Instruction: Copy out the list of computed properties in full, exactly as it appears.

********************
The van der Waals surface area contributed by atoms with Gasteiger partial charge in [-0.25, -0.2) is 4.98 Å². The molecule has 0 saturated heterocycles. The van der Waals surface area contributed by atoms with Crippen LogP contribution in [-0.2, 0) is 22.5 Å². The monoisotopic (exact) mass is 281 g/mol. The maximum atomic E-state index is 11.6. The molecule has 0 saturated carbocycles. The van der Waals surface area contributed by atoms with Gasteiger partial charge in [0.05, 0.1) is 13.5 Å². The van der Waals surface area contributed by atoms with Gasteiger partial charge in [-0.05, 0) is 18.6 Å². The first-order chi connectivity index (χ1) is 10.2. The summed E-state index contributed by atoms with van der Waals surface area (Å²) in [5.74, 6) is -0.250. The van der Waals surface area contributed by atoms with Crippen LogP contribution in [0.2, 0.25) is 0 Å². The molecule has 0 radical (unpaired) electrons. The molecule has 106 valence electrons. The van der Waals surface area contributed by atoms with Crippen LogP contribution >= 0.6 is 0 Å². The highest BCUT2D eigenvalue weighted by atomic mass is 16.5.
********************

The van der Waals surface area contributed by atoms with Gasteiger partial charge in [-0.25, -0.2) is 4.98 Å². The molecule has 0 saturated heterocycles. The van der Waals surface area contributed by atoms with Crippen LogP contribution in [-0.2, 0) is 22.5 Å². The monoisotopic (exact) mass is 281 g/mol. The maximum atomic E-state index is 11.6. The molecule has 0 saturated carbocycles. The van der Waals surface area contributed by atoms with Gasteiger partial charge in [0.05, 0.1) is 13.5 Å². The van der Waals surface area contributed by atoms with Gasteiger partial charge in [-0.05, 0) is 18.6 Å². The first-order chi connectivity index (χ1) is 10.2. The summed E-state index contributed by atoms with van der Waals surface area (Å²) in [5.74, 6) is -0.250. The van der Waals surface area contributed by atoms with Crippen LogP contribution in [0.2, 0.25) is 0 Å². The molecule has 0 radical (unpaired) electrons. The molecule has 106 valence electrons. The van der Waals surface area contributed by atoms with Crippen LogP contribution >= 0.6 is 0 Å². The highest BCUT2D eigenvalue weighted by atomic mass is 16.5.